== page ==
Friday, April 25, 2014

R. Baker & Son Rigging Project

R. Baker & Son recently performed a rigging project to install two large lyophilizers on the second floor of a large pharmaceutical plant. Because some pieces were as large as 60,000 lbs., the floor had to be reinforced along the route in which the loads were to be rigged before work could begin.  A structural engineer helped R. Baker & Son design the support system to shore up existing steel members and approved the final drawings, and the floor reinforcements were constructed. 

The lyophilizer pieces were transported by truck to the project site, and a crane was maneuvered into the tight access area where a platform had been constructed at the building opening.  One by one, the Baker crew rigged lyophilizer chambers, refrigeration skids, and condensing skids from the trailer to the platform and rolled the live loads on skates into the building.  Riggers carefully transported the live loads along the 100-ft. route marked on protective heavy-duty masonite sheeting.  

Precise placement of the lyophilizers was imperative to ensure that adjacent equipment could be connected properly, so laser-aligned holes were pre-drilled in the floor. 
R. Baker & Son carefully rigged, set, assembled, and secured each piece of equipment.  The project was successfully completed on-time and on-budget. 

R. Baker & Son All Industrial Services
1 Globe Court
Red Bank, NJ 07701
Phone: 732-222-3553
Fax: 732-450-0311
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Sunday, April 6, 2014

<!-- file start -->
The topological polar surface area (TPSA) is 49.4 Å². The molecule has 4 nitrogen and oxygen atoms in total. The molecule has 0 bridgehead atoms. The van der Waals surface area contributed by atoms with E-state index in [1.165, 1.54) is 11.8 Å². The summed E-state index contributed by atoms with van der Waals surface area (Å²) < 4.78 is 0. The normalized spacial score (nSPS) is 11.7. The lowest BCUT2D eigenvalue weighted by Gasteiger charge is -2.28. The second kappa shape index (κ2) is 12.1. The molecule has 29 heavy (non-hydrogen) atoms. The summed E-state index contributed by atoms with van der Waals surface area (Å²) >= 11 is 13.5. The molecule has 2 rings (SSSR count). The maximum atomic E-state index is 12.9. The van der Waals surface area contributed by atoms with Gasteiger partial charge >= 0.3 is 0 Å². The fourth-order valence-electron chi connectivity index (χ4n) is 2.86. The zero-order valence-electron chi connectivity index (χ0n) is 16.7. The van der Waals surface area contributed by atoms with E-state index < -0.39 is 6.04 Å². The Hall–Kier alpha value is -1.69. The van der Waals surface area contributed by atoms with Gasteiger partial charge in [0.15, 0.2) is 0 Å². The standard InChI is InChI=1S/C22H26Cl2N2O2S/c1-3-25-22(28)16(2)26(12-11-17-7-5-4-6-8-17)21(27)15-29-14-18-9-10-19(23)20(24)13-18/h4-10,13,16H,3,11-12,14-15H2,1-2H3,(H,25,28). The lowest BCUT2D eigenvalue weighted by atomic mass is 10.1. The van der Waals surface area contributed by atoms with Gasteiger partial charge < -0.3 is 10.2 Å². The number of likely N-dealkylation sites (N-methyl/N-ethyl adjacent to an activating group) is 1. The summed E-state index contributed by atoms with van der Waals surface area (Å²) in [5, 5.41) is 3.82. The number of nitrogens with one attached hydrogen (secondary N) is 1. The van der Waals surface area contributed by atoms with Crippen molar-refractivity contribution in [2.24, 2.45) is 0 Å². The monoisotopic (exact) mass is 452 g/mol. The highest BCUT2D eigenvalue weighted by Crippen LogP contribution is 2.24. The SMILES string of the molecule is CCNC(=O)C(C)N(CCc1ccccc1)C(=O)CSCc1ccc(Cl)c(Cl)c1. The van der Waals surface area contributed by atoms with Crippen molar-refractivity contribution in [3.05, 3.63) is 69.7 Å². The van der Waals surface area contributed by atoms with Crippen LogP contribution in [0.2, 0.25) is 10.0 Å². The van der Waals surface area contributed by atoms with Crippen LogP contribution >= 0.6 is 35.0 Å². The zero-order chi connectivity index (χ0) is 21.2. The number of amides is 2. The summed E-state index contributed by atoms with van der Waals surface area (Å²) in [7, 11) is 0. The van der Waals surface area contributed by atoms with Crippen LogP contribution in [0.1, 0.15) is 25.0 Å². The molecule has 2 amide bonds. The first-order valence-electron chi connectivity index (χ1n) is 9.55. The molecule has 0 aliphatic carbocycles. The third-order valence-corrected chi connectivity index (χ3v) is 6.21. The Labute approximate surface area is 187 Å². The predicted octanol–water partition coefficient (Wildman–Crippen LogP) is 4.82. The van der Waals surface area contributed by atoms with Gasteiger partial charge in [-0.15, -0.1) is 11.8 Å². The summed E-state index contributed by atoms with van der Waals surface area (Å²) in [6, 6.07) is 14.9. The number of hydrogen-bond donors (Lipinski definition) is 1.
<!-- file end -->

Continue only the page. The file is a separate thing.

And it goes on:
New York City Demolition Waste by David Baker

New York City generates over 14 tons of waste, and construction and demolition (C&D) waste accounts for more than 60%. C&D waste is defined as uncontaminated solid waste.  C&D abatement operations are regulated by the Department of Buildings (DOB), the Department of Environmental Protection (DEP), and the Fire Department of New York (FDNY).  Depending on the nature of a demolition project, permits must be issued by one or any combination of the three agencies. 

Though New York City strictly enforces disposition of construction and demolition debris, it encourages but does not require recycling of C&D waste.  R. Baker & Son is wholly committed to reuse and recycling of demolition debris to ease environmental impact, conserve natural resources, and save energy. Demolition waste materials that are currently recycled include asphalt, brick, corrugated cardboard, carpet, concrete, drywall, film plastic, fluorescent lamps, glass, land clearing debris, metal, pallets, roofing, and wood. Renovation, demolition and dismantling projects may also yield salvageable materials that can be reused, such as appliances, architectural features, circuit breakers, office furniture, windows and doors, and wood timbers.  Certain solid waste cannot be categorized as construction and demolition debris.  This can include asbestos, fluorescent lights, carpeting, etc. 

Currently, there are eighty regulated construction and demolition waste processing facilities in New York State, and 280 registered C&D waste processing facilities.
  Registered facilities process wood, concrete, masonry, steel, asphalt, brick, soil, and rock that are uncontaminated. In 2010 these facilities processed 11.5 million tons of construction and demolition debris and recovered about 6.3 million tons of material. 

As part of our commitment to divert construction and demolition debris from landfills and incineration facilities, R. Baker & Son is 100% LEED compliant and ensures that clients receive all LEED rating points (up to 14 points) available in our portion of a project.  Recycling and/or salvage of C&D debris can earn 1-2 LEED points.  Diversion of 50% of demolition waste is worth 1 point, and 75% earns 2 points. Non-LEED projects may also qualify for LEED points if construction and demolition debris is appropriately recycled or salvaged. 

photo courtesy of USGBC